Severe Weather Awareness Week 2018 - Tornadoes and Tornado Safety

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Published Sunday, April 15, 2018

Editor's note: this week is Severe Weather Awareness Week in Colorado. Each day, is bringing you information from the National Weather Service about spring weather dangers. Monday's article can be found here.

This is Colorado Severe Weather Awareness Week, a time when the National Weather Service reminds you of the hazards associated with thunderstorms. Today's topic is tornadoes. 

Colorado is no stranger to tornadoes. In fact, 10 years ago on May 22, 2008, a powerful tornado, rated an EF-3 on the Enhanced Fujita scale, moved through portions of northern Colorado. The tornado cut through Windsor, Colorado, on its 39-mile path, leaving behind a path of destruction, at least 78 injuries, and one fatality. Damage estimates exceeded $100 million from this tornado. Just over a year before the Windsor tornado, another EF-3 tornado tore through Holly, Colorado, causing extensive damage and killed two people.

While large tornadoes are not as common along the Colorado Front Range as they are across the Eastern Plains, they are possible given the right conditions. The location was not the only oddity with this significant tornado; the tornado moved from southeast to northwest. Only a small minority of all tornadoes move northwest. Also, the tornado formed just before noon, well before the usual time frame when tornadoes are most common. Tornadoes typically form during the afternoon to early evening hours across Colorado. 

The tornado threat in Colorado increases rapidly in May and continues through August. Ninety percent of Colorado tornadoes occur during this four-month period, but tornadoes have been reported as early as February and as late as November. 

Tornadoes have occurred in most areas of the state, but historically 95% of tornadoes occur along and east of Interstate 25 where heat and moisture in the lower atmosphere are often more abundant. Tornadoes can occur at every hour of the day, but most occur between 1pm and 8pm. 

Across the country, about 90% of tornadoes are considered weak with winds less than 110 mph. About 10% of tornadoes are considered strong with winds up to 165 mph. Strong tornadoes are responsible for nearly 30 percent of tornado deaths. Violent tornadoes account for only 1% of all tornadoes, but they result in nearly 70 percent of all tornado fatalities because they destroy much of what is in their path. 

An easy phrase to remember for tornado safety is to Get In, Get Down, and Cover Up. Get inside a sturdy building, get down to the lowest floor or most interior room, and cover your head. 

The best option for tornado safety is to be inside a well-built structure within a basement, safe room or underground storm shelter. If none of these options are available, move to a hallway or a small interior room on the lowest floor such as a closet or bathroom. A room without windows is best. Cover yourself with blankets or get under a sturdy piece of furniture because the greatest risk of injury from tornadoes is from flying debris and structural collapse.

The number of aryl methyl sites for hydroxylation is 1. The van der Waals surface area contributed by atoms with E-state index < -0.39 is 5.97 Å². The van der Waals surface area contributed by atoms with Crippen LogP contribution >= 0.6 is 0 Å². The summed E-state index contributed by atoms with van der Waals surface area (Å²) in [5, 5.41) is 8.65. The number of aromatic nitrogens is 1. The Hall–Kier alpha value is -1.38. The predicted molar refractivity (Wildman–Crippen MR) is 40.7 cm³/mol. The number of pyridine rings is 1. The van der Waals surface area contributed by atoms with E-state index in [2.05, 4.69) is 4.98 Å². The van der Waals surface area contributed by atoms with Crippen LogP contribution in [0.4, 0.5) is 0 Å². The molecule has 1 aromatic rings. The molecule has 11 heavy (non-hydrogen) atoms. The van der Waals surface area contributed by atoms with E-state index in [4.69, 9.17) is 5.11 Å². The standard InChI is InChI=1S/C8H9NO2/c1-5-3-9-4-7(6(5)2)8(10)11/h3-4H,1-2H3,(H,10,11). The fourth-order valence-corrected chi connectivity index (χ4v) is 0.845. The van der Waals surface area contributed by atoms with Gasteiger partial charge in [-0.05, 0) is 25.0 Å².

Abandon modular homes and mobile homes as they offer little to no protection from tornadoes. Most tornadoes can destroy even tied-down mobile homes. Approximately 50 percent of all tornado fatalities are the result of people sheltering in a mobile home. If a tornado approaches, seek safety in a nearby building or storm shelter. A neighbor or family member's house, a community storm shelter, or other local buildings all provide better shelter. Remember to get out! 

If you are driving in open country and see a tornado, do not try to outrun a tornado as tornadoes can move up to 60 miles per hour. Instead, simply drive away from the tornado path at a right angle if time permits. Do not take shelter beneath a highway overpass. 

If a tornado is fast approaching with little time to react, pull over into a ditch. Either remain buckled in your vehicle while crouching down below window level or abandon your vehicle and lie down in a low area away from your vehicle and protect your head. If you are caught outside and cannot find a safe shelter, crawl into a culvert or lie down in a narrow ditch and cover your head. Remember 

these are poor, last-minute options; the worst place to be when a tornado threatens is outside in the midst of flying debris. Heavy rain can also produce flash flooding, putting you in further danger when taking shelter in a culvert or ditch. 

You can get the latest weather forecasts and severe weather watches and warnings from a local NOAA All-Hazards Weather Radio station, your local radio or TV stations, your cell phones, and on the Internet at 

If a tornado threatens your location, remember to get in, get down, and cover up! 

Check back tomorrow to read the next article in this week's series and remember to stop by 1208 Maine Street in Eads to register to win one of three weather radios being given away by and Plains Network Services. Entries close at 4:00 p.m. Friday, April 27, 2018. may earn an affiliate commission if you purchase products or services through links in an article. Prices, when displayed, are accurate at the time of publication but may change over time. Commissions do not influence editorial independence.